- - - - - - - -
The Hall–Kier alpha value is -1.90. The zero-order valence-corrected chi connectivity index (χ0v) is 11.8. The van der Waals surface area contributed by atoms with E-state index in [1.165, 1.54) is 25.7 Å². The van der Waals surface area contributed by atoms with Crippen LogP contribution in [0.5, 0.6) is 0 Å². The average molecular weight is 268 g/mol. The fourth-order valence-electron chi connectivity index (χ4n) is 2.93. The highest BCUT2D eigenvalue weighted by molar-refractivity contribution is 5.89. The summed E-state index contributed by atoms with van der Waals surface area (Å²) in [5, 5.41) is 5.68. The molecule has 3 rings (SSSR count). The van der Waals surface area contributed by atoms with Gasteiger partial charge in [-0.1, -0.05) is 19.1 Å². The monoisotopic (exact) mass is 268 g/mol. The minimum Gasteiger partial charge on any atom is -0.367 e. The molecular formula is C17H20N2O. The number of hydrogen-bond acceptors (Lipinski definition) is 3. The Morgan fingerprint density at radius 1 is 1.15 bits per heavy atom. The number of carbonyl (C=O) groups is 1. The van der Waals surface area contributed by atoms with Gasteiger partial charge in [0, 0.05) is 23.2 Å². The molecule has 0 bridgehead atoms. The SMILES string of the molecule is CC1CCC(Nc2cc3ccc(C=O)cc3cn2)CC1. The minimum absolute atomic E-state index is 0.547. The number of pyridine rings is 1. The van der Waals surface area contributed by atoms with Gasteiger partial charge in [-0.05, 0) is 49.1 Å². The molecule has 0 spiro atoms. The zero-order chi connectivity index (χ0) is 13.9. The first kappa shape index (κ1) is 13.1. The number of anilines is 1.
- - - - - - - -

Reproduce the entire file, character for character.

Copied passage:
The Hall–Kier alpha value is -1.90. The zero-order valence-corrected chi connectivity index (χ0v) is 11.8. The van der Waals surface area contributed by atoms with E-state index in [1.165, 1.54) is 25.7 Å². The van der Waals surface area contributed by atoms with Crippen LogP contribution in [0.5, 0.6) is 0 Å². The average molecular weight is 268 g/mol. The fourth-order valence-electron chi connectivity index (χ4n) is 2.93. The highest BCUT2D eigenvalue weighted by molar-refractivity contribution is 5.89. The summed E-state index contributed by atoms with van der Waals surface area (Å²) in [5, 5.41) is 5.68. The molecule has 3 rings (SSSR count). The van der Waals surface area contributed by atoms with Gasteiger partial charge in [-0.1, -0.05) is 19.1 Å². The monoisotopic (exact) mass is 268 g/mol. The minimum Gasteiger partial charge on any atom is -0.367 e. The molecular formula is C17H20N2O. The number of hydrogen-bond acceptors (Lipinski definition) is 3. The Morgan fingerprint density at radius 1 is 1.15 bits per heavy atom. The number of carbonyl (C=O) groups is 1. The van der Waals surface area contributed by atoms with Gasteiger partial charge in [0, 0.05) is 23.2 Å². The molecule has 0 bridgehead atoms. The SMILES string of the molecule is CC1CCC(Nc2cc3ccc(C=O)cc3cn2)CC1. The minimum absolute atomic E-state index is 0.547. The number of pyridine rings is 1. The van der Waals surface area contributed by atoms with Gasteiger partial charge in [-0.05, 0) is 49.1 Å². The molecule has 0 spiro atoms. The zero-order chi connectivity index (χ0) is 13.9. The first kappa shape index (κ1) is 13.1. The number of anilines is 1.